Research: Cross-platform engagement fuels growth in newspaper readership

By Sara Hill, Donald Williams, and Rahul Sethi


Toronto, Ontario, Canada


This spring, Vividata released its first full year of fieldwork, surveying 38,000 consumers across Canada from January-December 2015. As the media landscape goes through massive changes, our research found strong readership, and that growth in digital readership is engaging new consumers of all ages.

This research, conducted through a probability-based sample, reports on 153 publications (72 daily newspapers) and captures the evolution of how consumers are using print and digital media to inform what they buy, do, and think.

Results: Canadians love reading!

Perhaps it’s our interest in all things global or simply our cold winters, but Canadians love reading daily newspapers. Daily newspapers continue to play an important part in Canadian lives, reaching eight out of 10 adults per week.

However, as we noted in our last post, the way Canadians read continues to change. The most recent Vividata fieldwork reported significant growth in digital platforms of newspapers, with 54% of Canadians now reading their daily newspapers on a digital device during the week.

Millennials read newspapers, too

Consider these statistics:

  • Over half of Millennials read a daily newspaper (see Figure 1), just slightly lower than the daily readership level for adults 18+ (58%).

  • 41% of Millennials read only on a digital device, 25% read only a print copy, and 34% use both digital and print (cross-platform).

  • Adults 50+ are still heavy readers of newspapers, and while print remains their platform of choice, 29% read newspapers on a digital device daily.
Cross-platform usage is common, though print remains a platform of choice for adults older than 50.
Cross-platform usage is common, though print remains a platform of choice for adults older than 50.

Growth of cross-platform readership (print + digital)

Readers of all ages are engaging with newspaper brands on multiple platforms (see Figure 2). In fact, for adults 18 to 64, more than 50% of their newspaper readership is now cross-platform — a significant change from five years ago.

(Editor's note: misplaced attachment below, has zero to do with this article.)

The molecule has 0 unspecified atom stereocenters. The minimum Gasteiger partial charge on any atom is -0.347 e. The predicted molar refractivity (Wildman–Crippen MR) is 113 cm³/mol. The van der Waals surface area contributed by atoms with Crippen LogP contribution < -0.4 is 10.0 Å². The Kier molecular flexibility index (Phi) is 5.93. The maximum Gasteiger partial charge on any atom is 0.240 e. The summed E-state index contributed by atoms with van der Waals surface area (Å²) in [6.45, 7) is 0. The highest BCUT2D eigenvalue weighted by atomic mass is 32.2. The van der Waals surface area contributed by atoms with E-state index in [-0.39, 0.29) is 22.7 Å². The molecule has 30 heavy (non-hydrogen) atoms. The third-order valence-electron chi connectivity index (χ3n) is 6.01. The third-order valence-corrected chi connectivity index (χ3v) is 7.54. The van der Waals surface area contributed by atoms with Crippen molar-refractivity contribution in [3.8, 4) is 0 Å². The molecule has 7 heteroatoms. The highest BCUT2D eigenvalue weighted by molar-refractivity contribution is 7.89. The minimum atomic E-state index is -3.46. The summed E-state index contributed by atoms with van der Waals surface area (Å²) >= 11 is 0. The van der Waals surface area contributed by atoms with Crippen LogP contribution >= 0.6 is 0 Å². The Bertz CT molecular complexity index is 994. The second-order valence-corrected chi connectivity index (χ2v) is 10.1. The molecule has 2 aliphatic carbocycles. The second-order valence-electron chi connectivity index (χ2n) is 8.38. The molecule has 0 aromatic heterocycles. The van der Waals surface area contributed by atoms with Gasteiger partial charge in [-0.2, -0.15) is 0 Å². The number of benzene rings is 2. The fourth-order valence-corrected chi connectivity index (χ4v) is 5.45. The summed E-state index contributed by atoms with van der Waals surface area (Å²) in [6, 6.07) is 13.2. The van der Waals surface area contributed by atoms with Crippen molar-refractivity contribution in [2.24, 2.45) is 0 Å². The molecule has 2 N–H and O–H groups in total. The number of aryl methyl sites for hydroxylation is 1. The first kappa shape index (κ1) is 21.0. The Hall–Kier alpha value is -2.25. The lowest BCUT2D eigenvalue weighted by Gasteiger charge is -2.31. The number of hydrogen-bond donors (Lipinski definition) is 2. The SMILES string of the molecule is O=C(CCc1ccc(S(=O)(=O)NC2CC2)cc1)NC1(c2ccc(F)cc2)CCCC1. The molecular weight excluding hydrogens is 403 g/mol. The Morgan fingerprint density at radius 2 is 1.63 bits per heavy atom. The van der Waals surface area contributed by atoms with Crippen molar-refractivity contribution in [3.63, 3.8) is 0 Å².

More than 50% of people use more than one platform for reading newspapers.
More than 50% of people use more than one platform for reading newspapers.

Cross-device digital usage

Digital readership has more than doubled since 2012 (see Figure 3). The shift to mobile is significant. Readership via a desktop/laptop continues to decrease as mobile and cross-device readership continues to grow exponentially, with more than 70% of digital readers now using multiple devices to read newspapers.

Since 2012, cross-device readership has increased more than 400%.

Digital readership has increased significantly in recent years.
Digital readership has increased significantly in recent years.

Profile of cross-device newspaper readers

Nearly 60% of cross-device readers are male, under 39, and much more likely to have a bachelor’s and/or postgraduate degree than the general newspaper reader.

The ability to read newspapers on a digital device has attracted a different reader. The challenge for Vividata is to measure the what and the why of cross-platform and cross-digital readership.

How and what we measure

In terms of what Vividata measures, the first six months of data from our new study identified a number of issues related to respondent confusion and fatigue with the readership questionnaire. As a result, we conducted a qualitative test of the questionnaire in late 2015. Findings from this test resulted in revisions to the 2016 readership questionnaire.

Due to the online modality of the study, we had the flexibility to incorporate these learnings quickly, incurring minimal delay in the 2016 fieldwork schedule. The revised readership questions are now based on two formats: print and digital with type of device incorporated into the digital questions.

While the shift to mobile offers newspaper publishers significant opportunities to expand their readership audience, it is a unique challenge in terms of how we measure that audience.

Canadians, particularly teens and Millennials, spend significant time on their mobile devices, but there are limitations with regard to offering surveys on those devices — e.g. length of questionnaire and screen format. We are currently exploring options that would offer customised surveys to respondents based on the device used to access.

About Sara Hill, Donald Williams, and Rahul Sethi

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